The good news is:
- The number of “good” mobile pages increased significantly over the last month, going from 176 pages that “need improvement” to 176 pages that are “Good”.
- Indexed pages went from 2,259 on 9/12 to 2,943 on 12/11/2022, a 30% increase.
- Non-indexed pages went from 791 on 9/12 to 491 on 12/11/2022, a 37% degrees.
So Google is finding more pages, and liking more of what it finds. However, it’s not translating into increased clicks and impressions. In Search Console:
- There were 787 clicks over the last 28 days (11/12 to 12/9/2022); in the previous 28 days, there were 805.
- There were 38.8K impressions over the last 28 days (11/12 to 12/9/2022); in the previous 28 days, there were 40.1K.
- The click through rate held steady at 2%.
- The average position during that time frame increased slightly from 28.3 to 25.2.
However, this needs to be taken with a very large grain of salt because a single page – Random Planet Generators – is responsible for so much of the click traffic (452 clicks) and impressions (6,660 impressions) during that time period. Increases or decreases in queries related to that single page (e.g. “planet map generator” or “fantasy planet generator”) can skew the metrics one way or another. A better measurement would be to compare the traffic without that page and its search terms, but my reporting techniques aren’t quite that robust yet.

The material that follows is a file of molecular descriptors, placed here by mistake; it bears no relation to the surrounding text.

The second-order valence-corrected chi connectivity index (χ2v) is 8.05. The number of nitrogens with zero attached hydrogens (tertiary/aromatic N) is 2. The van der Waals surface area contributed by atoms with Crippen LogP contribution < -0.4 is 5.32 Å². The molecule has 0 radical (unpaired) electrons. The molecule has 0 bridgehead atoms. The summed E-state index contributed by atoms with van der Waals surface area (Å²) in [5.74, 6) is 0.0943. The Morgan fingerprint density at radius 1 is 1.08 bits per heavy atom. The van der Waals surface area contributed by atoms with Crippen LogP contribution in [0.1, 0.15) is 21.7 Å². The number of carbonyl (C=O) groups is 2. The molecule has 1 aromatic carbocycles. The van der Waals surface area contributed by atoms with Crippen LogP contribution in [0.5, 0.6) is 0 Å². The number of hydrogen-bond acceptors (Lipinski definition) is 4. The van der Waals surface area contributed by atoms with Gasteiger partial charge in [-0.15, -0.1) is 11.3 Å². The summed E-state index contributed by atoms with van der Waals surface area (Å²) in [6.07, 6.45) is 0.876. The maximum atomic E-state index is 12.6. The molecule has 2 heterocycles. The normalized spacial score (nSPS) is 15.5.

On the web traffic side, for the same time period (11/12 to 12/9/2022):
- Organic search traffic is down 10%
- Unique page views are down 13.26%
- Users are down 12.81%
- Sessions are down -12.92%
It’s even worse year over year, with page views down 41.83%, users down 42.13%, and sessions down 41.86%. That’s not great, but again, a handful of pages tend to drive a lot of traffic. If “Random Planet Generator” is down (and it is) and Starship Links Compendium is down (and it is), then overall traffic will be down as well.
If anything, the numbers show that Nuketown really needed this overhaul to stay even remotely relevant.
Putting aside the short term analytics, ultimately I’m looking to play the long game. I didn’t expect any of these metrics to change radically overnight, or even in a month. Hell, even a quarter probably isn’t enough time to see results. It’ll likely be at least six months before the improvements in performance translate into real traffic growth.
And it should be noted that improving Core Web Vitals isn’t enough to improve Nuketown’s overall search position and web traffic. It provides a missing foundation, but the site also needs thoughtful new content as well as a concerted search engine optimization review of its older content – the content that’s working well, the content that could be working better, the content that’s not working at all.
Don’t worry – I’m not about to turn Nuketown into an endless stream of posts like “Secrets of the ALIENS movie revealed – NUMBER 7 WILL AMAZE YOU!” I’m still going to write about the things I love, regardless of whether it generates traffic. It’s just that I’m going to be a bit more purposeful with my writing – doing a little more research on relevant keywords and optimizing the content a bit. Nuketown’s a hobby, and I’m not expecting traffic to soar to full-time employment levels. But it would be nice to increase the number of visitors to the site, even if that’s just going from 10 people reading a post to 20.